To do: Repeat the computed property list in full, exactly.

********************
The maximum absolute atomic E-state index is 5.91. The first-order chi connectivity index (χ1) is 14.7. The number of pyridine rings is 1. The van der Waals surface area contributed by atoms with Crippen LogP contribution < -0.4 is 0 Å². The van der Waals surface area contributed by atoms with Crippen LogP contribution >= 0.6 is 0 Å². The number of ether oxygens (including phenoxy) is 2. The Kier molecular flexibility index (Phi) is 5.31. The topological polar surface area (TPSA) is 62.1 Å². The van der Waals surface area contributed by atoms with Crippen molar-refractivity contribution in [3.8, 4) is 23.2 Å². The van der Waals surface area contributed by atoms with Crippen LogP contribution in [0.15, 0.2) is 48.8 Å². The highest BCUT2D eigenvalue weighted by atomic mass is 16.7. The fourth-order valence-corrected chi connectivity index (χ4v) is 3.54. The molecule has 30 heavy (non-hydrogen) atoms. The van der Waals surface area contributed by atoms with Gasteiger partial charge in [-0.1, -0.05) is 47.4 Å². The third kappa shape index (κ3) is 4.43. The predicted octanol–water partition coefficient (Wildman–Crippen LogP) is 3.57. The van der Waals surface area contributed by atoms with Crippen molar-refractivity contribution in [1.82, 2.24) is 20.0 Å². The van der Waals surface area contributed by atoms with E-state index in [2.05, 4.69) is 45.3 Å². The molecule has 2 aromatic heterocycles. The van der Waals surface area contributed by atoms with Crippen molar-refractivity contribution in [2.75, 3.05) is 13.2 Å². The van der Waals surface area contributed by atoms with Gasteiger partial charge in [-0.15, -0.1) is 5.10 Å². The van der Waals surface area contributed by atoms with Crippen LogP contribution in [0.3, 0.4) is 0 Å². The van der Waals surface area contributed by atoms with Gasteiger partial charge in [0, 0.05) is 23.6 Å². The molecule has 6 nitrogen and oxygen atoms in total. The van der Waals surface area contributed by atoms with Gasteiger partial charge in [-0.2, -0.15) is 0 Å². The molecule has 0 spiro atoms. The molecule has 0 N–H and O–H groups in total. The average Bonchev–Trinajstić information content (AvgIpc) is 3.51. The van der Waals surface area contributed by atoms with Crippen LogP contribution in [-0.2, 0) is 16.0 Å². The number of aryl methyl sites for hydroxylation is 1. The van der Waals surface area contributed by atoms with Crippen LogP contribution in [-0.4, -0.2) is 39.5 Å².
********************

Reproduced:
The maximum absolute atomic E-state index is 5.91. The first-order chi connectivity index (χ1) is 14.7. The number of pyridine rings is 1. The van der Waals surface area contributed by atoms with Crippen LogP contribution < -0.4 is 0 Å². The van der Waals surface area contributed by atoms with Crippen LogP contribution >= 0.6 is 0 Å². The number of ether oxygens (including phenoxy) is 2. The Kier molecular flexibility index (Phi) is 5.31. The topological polar surface area (TPSA) is 62.1 Å². The van der Waals surface area contributed by atoms with Crippen molar-refractivity contribution in [3.8, 4) is 23.2 Å². The van der Waals surface area contributed by atoms with Crippen LogP contribution in [0.15, 0.2) is 48.8 Å². The highest BCUT2D eigenvalue weighted by atomic mass is 16.7. The fourth-order valence-corrected chi connectivity index (χ4v) is 3.54. The molecule has 30 heavy (non-hydrogen) atoms. The van der Waals surface area contributed by atoms with Gasteiger partial charge in [-0.1, -0.05) is 47.4 Å². The third kappa shape index (κ3) is 4.43. The predicted octanol–water partition coefficient (Wildman–Crippen LogP) is 3.57. The van der Waals surface area contributed by atoms with Crippen molar-refractivity contribution in [1.82, 2.24) is 20.0 Å². The van der Waals surface area contributed by atoms with E-state index in [2.05, 4.69) is 45.3 Å². The molecule has 2 aromatic heterocycles. The van der Waals surface area contributed by atoms with Crippen molar-refractivity contribution in [2.75, 3.05) is 13.2 Å². The van der Waals surface area contributed by atoms with Gasteiger partial charge in [-0.15, -0.1) is 5.10 Å². The van der Waals surface area contributed by atoms with Crippen LogP contribution in [0.3, 0.4) is 0 Å². The van der Waals surface area contributed by atoms with Gasteiger partial charge in [0, 0.05) is 23.6 Å². The molecule has 6 nitrogen and oxygen atoms in total. The van der Waals surface area contributed by atoms with Gasteiger partial charge in [-0.2, -0.15) is 0 Å². The molecule has 0 spiro atoms. The molecule has 0 N–H and O–H groups in total. The average Bonchev–Trinajstić information content (AvgIpc) is 3.51. The van der Waals surface area contributed by atoms with Crippen LogP contribution in [-0.2, 0) is 16.0 Å². The number of aryl methyl sites for hydroxylation is 1. The van der Waals surface area contributed by atoms with Crippen LogP contribution in [-0.4, -0.2) is 39.5 Å².